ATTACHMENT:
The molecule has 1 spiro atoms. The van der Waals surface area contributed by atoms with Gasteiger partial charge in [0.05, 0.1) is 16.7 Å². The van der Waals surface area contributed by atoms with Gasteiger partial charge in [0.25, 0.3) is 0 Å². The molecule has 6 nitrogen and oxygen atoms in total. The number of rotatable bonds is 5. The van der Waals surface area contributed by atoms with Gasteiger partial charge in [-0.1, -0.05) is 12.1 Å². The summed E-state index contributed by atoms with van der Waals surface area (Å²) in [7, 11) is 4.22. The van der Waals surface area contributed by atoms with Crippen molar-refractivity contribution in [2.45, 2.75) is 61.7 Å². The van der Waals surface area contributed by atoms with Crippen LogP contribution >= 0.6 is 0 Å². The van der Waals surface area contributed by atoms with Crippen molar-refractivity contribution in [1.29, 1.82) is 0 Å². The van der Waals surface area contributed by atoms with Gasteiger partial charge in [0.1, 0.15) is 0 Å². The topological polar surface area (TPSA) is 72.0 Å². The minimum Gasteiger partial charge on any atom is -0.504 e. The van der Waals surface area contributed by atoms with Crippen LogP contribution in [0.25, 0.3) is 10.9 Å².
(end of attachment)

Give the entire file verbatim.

The molecule has 1 spiro atoms. The van der Waals surface area contributed by atoms with Gasteiger partial charge in [0.05, 0.1) is 16.7 Å². The van der Waals surface area contributed by atoms with Gasteiger partial charge in [0.25, 0.3) is 0 Å². The molecule has 6 nitrogen and oxygen atoms in total. The number of rotatable bonds is 5. The van der Waals surface area contributed by atoms with Gasteiger partial charge in [-0.1, -0.05) is 12.1 Å². The summed E-state index contributed by atoms with van der Waals surface area (Å²) in [7, 11) is 4.22. The van der Waals surface area contributed by atoms with Crippen molar-refractivity contribution in [2.45, 2.75) is 61.7 Å². The van der Waals surface area contributed by atoms with Crippen LogP contribution >= 0.6 is 0 Å². The van der Waals surface area contributed by atoms with Crippen molar-refractivity contribution in [1.29, 1.82) is 0 Å². The van der Waals surface area contributed by atoms with Gasteiger partial charge in [0.1, 0.15) is 0 Å². The topological polar surface area (TPSA) is 72.0 Å². The minimum Gasteiger partial charge on any atom is -0.504 e. The van der Waals surface area contributed by atoms with Crippen LogP contribution in [0.25, 0.3) is 10.9 Å².